Foundations and other institutional investors are targeting capital to help hardest-hit communities recover from the coronavirus pandemic, reviving a structure that helped during the Great Recession: community development financial institutions.
"COVID has really shone a light on some of the inequities," such as disproportionately higher infection rates and job losses in minority communities, said Cynthia Muller, director of mission investment at the $7.8 billion W.K. Kellogg Foundation, Battle Creek, Mich. "It has been heartening to hear from people we haven't heard from in this space," said Ms. Muller, who added she recently has seen "a huge swath of investors" checking out and investing in CDFI-backed funds that offer market-rate and below-market-rate loans. The funds typically fall within an investor's impact investment portfolio and may have lower return assumptions.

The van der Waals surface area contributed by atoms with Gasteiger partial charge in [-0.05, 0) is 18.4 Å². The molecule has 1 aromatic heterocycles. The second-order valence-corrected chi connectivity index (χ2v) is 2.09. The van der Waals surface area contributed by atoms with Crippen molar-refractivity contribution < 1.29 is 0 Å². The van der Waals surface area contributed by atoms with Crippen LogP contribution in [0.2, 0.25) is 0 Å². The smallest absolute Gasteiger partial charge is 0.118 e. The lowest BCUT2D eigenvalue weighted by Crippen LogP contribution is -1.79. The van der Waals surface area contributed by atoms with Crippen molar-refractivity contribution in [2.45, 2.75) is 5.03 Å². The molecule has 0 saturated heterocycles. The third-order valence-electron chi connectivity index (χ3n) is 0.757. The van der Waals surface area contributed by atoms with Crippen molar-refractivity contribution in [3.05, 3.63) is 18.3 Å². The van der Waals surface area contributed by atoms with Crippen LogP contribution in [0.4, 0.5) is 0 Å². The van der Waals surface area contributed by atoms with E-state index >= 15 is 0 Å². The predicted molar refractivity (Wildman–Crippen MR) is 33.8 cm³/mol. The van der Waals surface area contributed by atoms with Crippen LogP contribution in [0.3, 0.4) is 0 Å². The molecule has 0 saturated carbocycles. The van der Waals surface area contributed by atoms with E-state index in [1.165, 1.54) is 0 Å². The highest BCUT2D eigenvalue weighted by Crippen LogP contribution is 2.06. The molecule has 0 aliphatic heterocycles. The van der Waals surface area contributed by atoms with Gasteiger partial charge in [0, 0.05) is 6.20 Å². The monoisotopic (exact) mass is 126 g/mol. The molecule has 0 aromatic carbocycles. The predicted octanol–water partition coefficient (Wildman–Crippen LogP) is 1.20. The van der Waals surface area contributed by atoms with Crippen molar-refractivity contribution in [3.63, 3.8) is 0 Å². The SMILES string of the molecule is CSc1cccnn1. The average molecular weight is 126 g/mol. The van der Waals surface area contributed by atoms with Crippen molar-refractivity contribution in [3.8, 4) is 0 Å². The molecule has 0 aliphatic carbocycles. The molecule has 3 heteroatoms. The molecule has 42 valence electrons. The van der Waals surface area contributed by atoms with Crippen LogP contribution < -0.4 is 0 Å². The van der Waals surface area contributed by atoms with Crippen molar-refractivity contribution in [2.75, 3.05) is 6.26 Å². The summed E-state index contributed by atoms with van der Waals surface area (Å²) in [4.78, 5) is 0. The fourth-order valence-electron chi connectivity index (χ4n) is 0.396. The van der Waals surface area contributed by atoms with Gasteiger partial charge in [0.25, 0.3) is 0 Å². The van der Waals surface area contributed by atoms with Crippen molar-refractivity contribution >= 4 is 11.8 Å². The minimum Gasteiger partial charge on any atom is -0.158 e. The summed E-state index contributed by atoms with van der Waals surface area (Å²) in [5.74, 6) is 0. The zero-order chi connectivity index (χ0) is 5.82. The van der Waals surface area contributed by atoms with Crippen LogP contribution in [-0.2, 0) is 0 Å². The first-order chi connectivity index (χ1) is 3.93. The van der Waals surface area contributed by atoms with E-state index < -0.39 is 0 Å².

Unlike traditional banks, CDFIs deploy federal funds that they then leverage four to six times with private debt from banks, foundations, corporations and individuals to lend to disadvantaged business owners, affordable housing developers and community projects that would not otherwise qualify for traditional loans.
The capital structure depends on whether the CDFI fund involves a loan fund, banks, credit unions or venture capital funds, or some combination. There are now more than 1,100 CDFIs in the U.S. with more than $222 billion in assets certified by the Department of Treasury's Community Development Financial Institutions Fund program.
As the economic crisis caused by the pandemic has a disproportionate impact on small businesses and minority communities, "CDFI's are springing into action, reprising the role of 'economic first responders' that they have played during past crises," said Paige Chapel, president and CEO of Aeris Insight Inc., a rating and information service for impact investments based in Philadelphia.
Debra Schwartz, managing director of impact investments for the John D. and Catherine T. MacArthur Foundation, Chicago, which represents $500 million of the foundation's $6 billion in assets, said she thinks CDFIs "will be on the front lines of the recovery and rebuilding, just as they were in the last crisis. It is all about filling the gap."